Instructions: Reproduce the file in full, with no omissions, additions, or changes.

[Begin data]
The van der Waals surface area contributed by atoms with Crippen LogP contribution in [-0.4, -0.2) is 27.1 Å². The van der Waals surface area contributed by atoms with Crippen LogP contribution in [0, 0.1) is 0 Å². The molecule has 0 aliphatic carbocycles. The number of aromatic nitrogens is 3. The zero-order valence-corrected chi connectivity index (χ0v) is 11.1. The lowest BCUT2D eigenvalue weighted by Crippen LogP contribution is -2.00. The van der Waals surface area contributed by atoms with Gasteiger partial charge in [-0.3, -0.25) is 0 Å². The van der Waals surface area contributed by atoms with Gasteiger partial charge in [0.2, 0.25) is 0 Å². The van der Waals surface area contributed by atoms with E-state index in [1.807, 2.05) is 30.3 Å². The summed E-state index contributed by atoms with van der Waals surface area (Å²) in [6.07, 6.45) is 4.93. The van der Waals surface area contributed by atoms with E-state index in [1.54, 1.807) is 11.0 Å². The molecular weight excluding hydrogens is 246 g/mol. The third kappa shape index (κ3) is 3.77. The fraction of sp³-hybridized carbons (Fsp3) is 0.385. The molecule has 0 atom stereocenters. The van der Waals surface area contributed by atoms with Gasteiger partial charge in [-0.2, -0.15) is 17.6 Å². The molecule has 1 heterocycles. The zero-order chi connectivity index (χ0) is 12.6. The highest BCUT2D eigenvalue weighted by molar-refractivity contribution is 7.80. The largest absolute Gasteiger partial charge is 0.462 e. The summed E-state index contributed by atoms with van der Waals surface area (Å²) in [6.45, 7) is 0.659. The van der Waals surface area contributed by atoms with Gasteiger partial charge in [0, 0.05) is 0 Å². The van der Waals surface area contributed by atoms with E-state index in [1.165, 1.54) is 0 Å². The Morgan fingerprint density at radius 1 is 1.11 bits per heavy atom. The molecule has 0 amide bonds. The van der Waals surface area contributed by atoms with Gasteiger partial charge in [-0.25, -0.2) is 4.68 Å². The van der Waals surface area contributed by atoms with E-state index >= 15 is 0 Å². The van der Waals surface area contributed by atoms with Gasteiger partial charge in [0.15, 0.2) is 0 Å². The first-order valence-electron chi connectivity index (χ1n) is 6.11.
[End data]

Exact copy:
The van der Waals surface area contributed by atoms with Crippen LogP contribution in [-0.4, -0.2) is 27.1 Å². The van der Waals surface area contributed by atoms with Crippen LogP contribution in [0, 0.1) is 0 Å². The molecule has 0 aliphatic carbocycles. The number of aromatic nitrogens is 3. The zero-order valence-corrected chi connectivity index (χ0v) is 11.1. The lowest BCUT2D eigenvalue weighted by Crippen LogP contribution is -2.00. The van der Waals surface area contributed by atoms with Gasteiger partial charge in [-0.3, -0.25) is 0 Å². The van der Waals surface area contributed by atoms with Gasteiger partial charge in [0.2, 0.25) is 0 Å². The van der Waals surface area contributed by atoms with E-state index in [1.807, 2.05) is 30.3 Å². The summed E-state index contributed by atoms with van der Waals surface area (Å²) in [6.07, 6.45) is 4.93. The van der Waals surface area contributed by atoms with E-state index in [1.54, 1.807) is 11.0 Å². The molecular weight excluding hydrogens is 246 g/mol. The third kappa shape index (κ3) is 3.77. The fraction of sp³-hybridized carbons (Fsp3) is 0.385. The molecule has 0 atom stereocenters. The van der Waals surface area contributed by atoms with Gasteiger partial charge in [-0.2, -0.15) is 17.6 Å². The molecule has 1 heterocycles. The zero-order chi connectivity index (χ0) is 12.6. The highest BCUT2D eigenvalue weighted by molar-refractivity contribution is 7.80. The largest absolute Gasteiger partial charge is 0.462 e. The summed E-state index contributed by atoms with van der Waals surface area (Å²) in [6.45, 7) is 0.659. The van der Waals surface area contributed by atoms with Gasteiger partial charge in [0, 0.05) is 0 Å². The van der Waals surface area contributed by atoms with E-state index in [1.165, 1.54) is 0 Å². The Morgan fingerprint density at radius 1 is 1.11 bits per heavy atom. The molecule has 0 amide bonds. The van der Waals surface area contributed by atoms with Gasteiger partial charge in [-0.25, -0.2) is 4.68 Å². The van der Waals surface area contributed by atoms with E-state index >= 15 is 0 Å². The van der Waals surface area contributed by atoms with Gasteiger partial charge in [0.15, 0.2) is 0 Å². The first-order valence-electron chi connectivity index (χ1n) is 6.11.